2.2. Sample Collection

Both raw and treated wastewater samples were obtained from five selected paint companies in Lagos, Nigeria. The samples were collected in clean 1 L plastic bottles which had been carefully rinsed with the respective wastewater samples prior collection and labelled and were labeled as A, B, C, D and E. Onsite measurement of pH was carried out using a pH meter. The samples were transported in ice chest to the laboratory and preserved in the refrigerator prior to analyses.

2.3. Chemical Oxygen Demand (COD)

Determination of COD in water mainly involves the reaction of the water sample with strong oxidising agent which oxidizes the organic matter in it. COD of the wastewater sample was obtained through open reflux method. This was carried out by the addition of mercuric sulphate and sulphuric acid into an aliquot of wastewater sample in a reflux flask. On cooling, the obtained solution was reacted with known concentration of potassium dichromate and known volume of sulphuric acid. The solution was refluxed for 2 h and cooled. The obtained solution was diluted to twice its volume, cooled to room temperature and excess K2Cr2O7 in it determined by titrating with ferrous ammonium sulphate (FAS) using ferroin indicator. Similarly, a blank with all reagents added to 25 mL of distilled water was titrated:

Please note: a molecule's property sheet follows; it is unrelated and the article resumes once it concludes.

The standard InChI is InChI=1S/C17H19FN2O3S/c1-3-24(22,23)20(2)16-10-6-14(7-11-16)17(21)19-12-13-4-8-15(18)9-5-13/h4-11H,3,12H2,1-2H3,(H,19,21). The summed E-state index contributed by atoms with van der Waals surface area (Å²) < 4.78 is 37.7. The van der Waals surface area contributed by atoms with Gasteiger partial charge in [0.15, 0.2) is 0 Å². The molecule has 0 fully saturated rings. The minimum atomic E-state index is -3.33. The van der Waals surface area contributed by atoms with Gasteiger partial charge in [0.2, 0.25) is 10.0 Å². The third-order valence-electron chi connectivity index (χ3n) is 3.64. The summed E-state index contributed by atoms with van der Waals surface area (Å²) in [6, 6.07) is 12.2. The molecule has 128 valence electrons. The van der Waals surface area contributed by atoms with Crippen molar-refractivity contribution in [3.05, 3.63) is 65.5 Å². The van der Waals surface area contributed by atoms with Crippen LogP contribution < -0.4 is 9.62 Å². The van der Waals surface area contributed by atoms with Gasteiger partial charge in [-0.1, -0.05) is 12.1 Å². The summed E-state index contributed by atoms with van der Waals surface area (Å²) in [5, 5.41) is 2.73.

C O D   ( m g   L 1 ) =   ( A B ) × C   × 8000 V o l u m e   o f   t h e   s a m p l e   ( m L )
where A = volume of titrant used for the sample (mL); B = volume of titrant used for the blank sample (mL); C = the normality of the ferrous ammonium sulphate.

2.4. Dissolved Oxygen (DO) Measurement

DO in the collected wastewater samples were determined with Winkler’s method. The Winkler method involves ‘trapping’ the DO in the water sample by reacting it with series of reagents resulting in the formation of an acid compound in the presence of iodine. The iodide solution was then titrated with an appropriate neutralising reagent. The change in colour signifying the end point is equivalent to the quantity of DO in the water sample [20].

2.5. Biochemical Oxygen Demand (BOD)